Friday, October 09, 2015
Now Here Is The Approach We Should Be Adopting To Move Forward In E-Health.
This appeared a little while ago.
9 July 2015 Thomas Meek
NHS England is working on an adoption strategy to support the use of personal health records.
The strategy is intended to enable the NHS to develop an understanding of “what do we need to do at centre to help health economies and patients adopt PHRs,” according to Lenore Ogilvy, a commercial specialist at the commissioning board.
Ogilvy, who was speaking at a Future of Personal Health Records event this week organised by Sitekit, the co-creator of the eRedbook, said the plan is part of the National Information Board’s ‘Personalised Health and Care 2020’ framework to drive improved use of digital technology in healthcare.
The work on PHRs comes under workstream 1.1 of the framework, which is focused on enabling patients and the public to use digital tools to access health and care information and make informed choices.
Tim Kelsey, director of patients and information at NHS England and chair of the NIB, has previously said this strand of the framework, which also encompasses the development of an app endorsement model, could achieve up to £3.4 billion in annual efficiency savings by 2020.
In order to develop the PHR strategy Ogilvy said that NHS England is engaging in a “landscape review” to get an insight into what local NHS organisations and commercial companies are developing innovative approaches to using and implementing PHRs.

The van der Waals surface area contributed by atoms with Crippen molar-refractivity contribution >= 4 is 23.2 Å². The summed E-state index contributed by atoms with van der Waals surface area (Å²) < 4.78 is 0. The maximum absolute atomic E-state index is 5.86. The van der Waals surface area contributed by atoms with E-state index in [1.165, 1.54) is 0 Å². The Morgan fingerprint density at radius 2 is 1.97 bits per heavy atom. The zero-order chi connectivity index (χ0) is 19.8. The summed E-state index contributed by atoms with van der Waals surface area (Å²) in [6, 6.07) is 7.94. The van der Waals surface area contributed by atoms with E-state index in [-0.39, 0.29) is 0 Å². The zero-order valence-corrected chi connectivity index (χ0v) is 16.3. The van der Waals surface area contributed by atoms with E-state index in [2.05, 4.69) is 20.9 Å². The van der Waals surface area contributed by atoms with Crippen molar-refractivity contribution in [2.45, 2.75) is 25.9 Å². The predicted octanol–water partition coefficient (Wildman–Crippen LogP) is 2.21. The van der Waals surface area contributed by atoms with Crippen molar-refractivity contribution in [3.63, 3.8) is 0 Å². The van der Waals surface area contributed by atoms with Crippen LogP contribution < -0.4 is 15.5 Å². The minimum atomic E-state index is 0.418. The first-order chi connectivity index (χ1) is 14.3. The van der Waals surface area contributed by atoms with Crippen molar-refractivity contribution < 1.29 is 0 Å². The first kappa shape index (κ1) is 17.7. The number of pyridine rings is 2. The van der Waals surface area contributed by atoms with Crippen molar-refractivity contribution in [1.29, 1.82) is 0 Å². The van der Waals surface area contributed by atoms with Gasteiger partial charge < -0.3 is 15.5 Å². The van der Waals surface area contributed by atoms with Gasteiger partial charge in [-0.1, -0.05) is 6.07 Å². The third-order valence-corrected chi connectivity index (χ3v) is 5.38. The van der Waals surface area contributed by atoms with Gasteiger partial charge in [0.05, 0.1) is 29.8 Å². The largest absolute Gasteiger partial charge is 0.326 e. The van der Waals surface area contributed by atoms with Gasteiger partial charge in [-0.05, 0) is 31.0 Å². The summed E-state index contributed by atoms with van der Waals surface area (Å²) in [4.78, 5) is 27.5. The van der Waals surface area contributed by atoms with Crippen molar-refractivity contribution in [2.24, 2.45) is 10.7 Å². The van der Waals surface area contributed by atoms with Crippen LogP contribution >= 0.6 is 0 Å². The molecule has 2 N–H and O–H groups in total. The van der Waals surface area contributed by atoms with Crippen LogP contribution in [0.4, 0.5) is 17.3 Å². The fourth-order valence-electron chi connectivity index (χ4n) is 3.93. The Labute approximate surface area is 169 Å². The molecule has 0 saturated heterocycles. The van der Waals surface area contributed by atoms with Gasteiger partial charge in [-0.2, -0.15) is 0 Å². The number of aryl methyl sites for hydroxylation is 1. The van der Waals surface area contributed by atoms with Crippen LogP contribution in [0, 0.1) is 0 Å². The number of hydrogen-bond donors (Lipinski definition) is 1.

The use of PHRs has expanded in recent years, as both central and local NHS services have pushed the benefits of tools that can complement electronic medical records by allowing patients access to view and update their own healthcare information.
Examples include Emis Health’s PHR, which links to Apple’s HealthKit, and the More Independent Programme in Liverpool, which links health and social care information to support older people to live more healthily in their own home.
NHS England’s own work in the area includes giving patients access to their Summary Care Record online, and enabling patients to book appointments and order repeat prescriptions online, by giving GPs incentives to switch on the parts of their systems that enable patients to do this.
How refreshing! Actually planning to research and then trial approaches to Personal Health Records to find out what works for consumers before actually committing to major expenses.
Pity this was not done when we kicked off the PCEHR!
Posted by Dr David More MB PhD FACHI at Friday, October 09, 2015